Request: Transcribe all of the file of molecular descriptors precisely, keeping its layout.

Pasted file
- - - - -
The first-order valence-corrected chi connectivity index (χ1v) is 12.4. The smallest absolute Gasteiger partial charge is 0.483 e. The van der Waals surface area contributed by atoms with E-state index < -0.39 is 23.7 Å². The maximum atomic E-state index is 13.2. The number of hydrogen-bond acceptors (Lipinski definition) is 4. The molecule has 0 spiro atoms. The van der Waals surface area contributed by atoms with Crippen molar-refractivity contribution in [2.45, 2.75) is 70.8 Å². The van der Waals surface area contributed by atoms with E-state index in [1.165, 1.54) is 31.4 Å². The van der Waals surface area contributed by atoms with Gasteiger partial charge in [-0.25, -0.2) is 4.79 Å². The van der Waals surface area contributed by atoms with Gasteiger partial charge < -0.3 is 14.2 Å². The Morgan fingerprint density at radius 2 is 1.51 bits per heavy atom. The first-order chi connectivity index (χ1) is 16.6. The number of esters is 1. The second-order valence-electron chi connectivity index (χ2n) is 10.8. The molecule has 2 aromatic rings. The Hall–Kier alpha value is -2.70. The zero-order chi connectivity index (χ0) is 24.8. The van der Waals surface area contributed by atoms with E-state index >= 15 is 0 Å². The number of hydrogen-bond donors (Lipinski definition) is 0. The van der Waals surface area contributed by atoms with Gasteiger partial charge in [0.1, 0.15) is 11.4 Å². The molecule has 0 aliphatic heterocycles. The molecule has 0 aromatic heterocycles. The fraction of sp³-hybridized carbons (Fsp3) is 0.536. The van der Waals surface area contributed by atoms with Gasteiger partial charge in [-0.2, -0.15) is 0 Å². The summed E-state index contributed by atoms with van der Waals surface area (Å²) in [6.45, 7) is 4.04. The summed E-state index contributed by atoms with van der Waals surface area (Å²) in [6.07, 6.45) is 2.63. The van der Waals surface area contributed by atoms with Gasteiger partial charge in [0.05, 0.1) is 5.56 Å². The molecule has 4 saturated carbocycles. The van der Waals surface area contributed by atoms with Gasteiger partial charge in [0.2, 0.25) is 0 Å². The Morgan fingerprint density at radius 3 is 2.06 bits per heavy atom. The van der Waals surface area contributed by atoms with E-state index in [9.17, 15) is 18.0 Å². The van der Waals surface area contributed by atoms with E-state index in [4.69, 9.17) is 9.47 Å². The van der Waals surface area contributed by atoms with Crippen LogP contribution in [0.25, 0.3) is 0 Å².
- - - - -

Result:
The first-order valence-corrected chi connectivity index (χ1v) is 12.4. The smallest absolute Gasteiger partial charge is 0.483 e. The van der Waals surface area contributed by atoms with E-state index < -0.39 is 23.7 Å². The maximum atomic E-state index is 13.2. The number of hydrogen-bond acceptors (Lipinski definition) is 4. The molecule has 0 spiro atoms. The van der Waals surface area contributed by atoms with Crippen molar-refractivity contribution in [2.45, 2.75) is 70.8 Å². The van der Waals surface area contributed by atoms with E-state index in [1.165, 1.54) is 31.4 Å². The van der Waals surface area contributed by atoms with Gasteiger partial charge in [-0.25, -0.2) is 4.79 Å². The van der Waals surface area contributed by atoms with Gasteiger partial charge < -0.3 is 14.2 Å². The Morgan fingerprint density at radius 2 is 1.51 bits per heavy atom. The first-order chi connectivity index (χ1) is 16.6. The number of esters is 1. The second-order valence-electron chi connectivity index (χ2n) is 10.8. The molecule has 2 aromatic rings. The Hall–Kier alpha value is -2.70. The zero-order chi connectivity index (χ0) is 24.8. The van der Waals surface area contributed by atoms with E-state index >= 15 is 0 Å². The number of hydrogen-bond donors (Lipinski definition) is 0. The van der Waals surface area contributed by atoms with Gasteiger partial charge in [0.1, 0.15) is 11.4 Å². The molecule has 0 aliphatic heterocycles. The molecule has 0 aromatic heterocycles. The fraction of sp³-hybridized carbons (Fsp3) is 0.536. The van der Waals surface area contributed by atoms with Gasteiger partial charge in [-0.2, -0.15) is 0 Å². The summed E-state index contributed by atoms with van der Waals surface area (Å²) in [6.45, 7) is 4.04. The summed E-state index contributed by atoms with van der Waals surface area (Å²) in [6.07, 6.45) is 2.63. The van der Waals surface area contributed by atoms with Gasteiger partial charge in [0.05, 0.1) is 5.56 Å². The molecule has 4 saturated carbocycles. The van der Waals surface area contributed by atoms with Gasteiger partial charge in [0.2, 0.25) is 0 Å². The Morgan fingerprint density at radius 3 is 2.06 bits per heavy atom. The van der Waals surface area contributed by atoms with E-state index in [9.17, 15) is 18.0 Å². The van der Waals surface area contributed by atoms with E-state index in [4.69, 9.17) is 9.47 Å². The van der Waals surface area contributed by atoms with Crippen LogP contribution in [0.25, 0.3) is 0 Å².